This is especially true when you’re talking about personal statements. The consensus has always been a bit split on whether you actually need one on a CV for property jobs, but the key is to assess whether they’re actually bringing any value to your application.
If your personal statement is only listing off generic skills or some broad, non-specific reasons for wanting to work at the company it’s probably worth striking it off. In most applications, you’ll have another chance to spell out your motivations (such as in application questions or a cover letter) and you should keep your CV focused on the specific experiences you have for this job.
Include All The Right Details – But Keep It Brief
As with anything, there are always a couple of basic rules you should make sure you keep to with any application to a graduate property job.
The Perfect CV Should Be As Concise As Possible
First things first, CVs for property jobs should be a maximum of two pages – but don’t feel that you have to make your experience stretch – we mean it when we say one page is often better than two.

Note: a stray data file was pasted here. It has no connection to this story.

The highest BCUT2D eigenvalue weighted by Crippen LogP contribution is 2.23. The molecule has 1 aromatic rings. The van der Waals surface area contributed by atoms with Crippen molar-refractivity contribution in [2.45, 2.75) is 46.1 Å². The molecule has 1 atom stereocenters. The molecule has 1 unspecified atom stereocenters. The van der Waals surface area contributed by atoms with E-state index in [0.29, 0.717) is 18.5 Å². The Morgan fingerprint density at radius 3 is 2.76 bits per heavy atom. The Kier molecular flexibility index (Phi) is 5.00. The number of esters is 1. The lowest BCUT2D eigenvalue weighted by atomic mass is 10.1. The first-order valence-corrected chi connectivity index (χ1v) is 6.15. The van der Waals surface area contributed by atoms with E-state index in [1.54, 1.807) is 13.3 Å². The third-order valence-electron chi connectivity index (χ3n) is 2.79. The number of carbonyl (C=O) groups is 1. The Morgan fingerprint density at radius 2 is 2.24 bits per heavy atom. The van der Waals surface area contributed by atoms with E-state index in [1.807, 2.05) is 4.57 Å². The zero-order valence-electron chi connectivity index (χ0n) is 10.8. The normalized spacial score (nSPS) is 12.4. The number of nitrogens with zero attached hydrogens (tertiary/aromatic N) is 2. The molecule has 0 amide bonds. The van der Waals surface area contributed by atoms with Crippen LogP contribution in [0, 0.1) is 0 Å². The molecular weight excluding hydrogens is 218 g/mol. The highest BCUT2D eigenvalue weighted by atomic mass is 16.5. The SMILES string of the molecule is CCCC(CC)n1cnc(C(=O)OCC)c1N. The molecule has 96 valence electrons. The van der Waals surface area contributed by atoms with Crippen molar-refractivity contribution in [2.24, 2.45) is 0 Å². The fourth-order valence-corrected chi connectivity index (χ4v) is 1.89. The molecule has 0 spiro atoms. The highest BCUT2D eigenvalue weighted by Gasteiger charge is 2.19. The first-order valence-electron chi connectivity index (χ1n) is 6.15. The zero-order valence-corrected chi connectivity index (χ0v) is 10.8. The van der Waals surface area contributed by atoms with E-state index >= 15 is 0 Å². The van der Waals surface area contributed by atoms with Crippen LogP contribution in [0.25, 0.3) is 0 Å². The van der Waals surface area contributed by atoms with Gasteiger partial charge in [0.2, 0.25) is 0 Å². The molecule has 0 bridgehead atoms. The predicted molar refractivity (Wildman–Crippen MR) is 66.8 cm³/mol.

As we’ve mentioned, recruiters will often be scrolling through hundreds, if not thousands, or applications on any given day, so you need to make sure they’re able to see the main points of your application at a glance.
On a practical level, make your design simple and easy to digest. Use headings for sections such as ‘education’ and ‘work experience’ and sub-headings for each position or place of study. Similarly, don’t be tempted to write big, dense paragraphs about your experiences – bullet points really are your best friends.
If you’re prone to bulking stuff out, then this is the statistic you need to write on your wall – some studies show hiring managers spend as little as seven seconds looking at your CV before deciding whether to bin it. Put simply, you need to make it as easy as possible for them to see the good bits.
You might find it easier to make a long version of your CV first, before going through it with a red pen to work out what you can cut. This method also comes with the bonus of feeling like the particularly ruthless English teacher you had during your A Levels. Honestly, you can see how they get drunk on the power.
Make Sure You’ve Included All The Key Details In The Key Places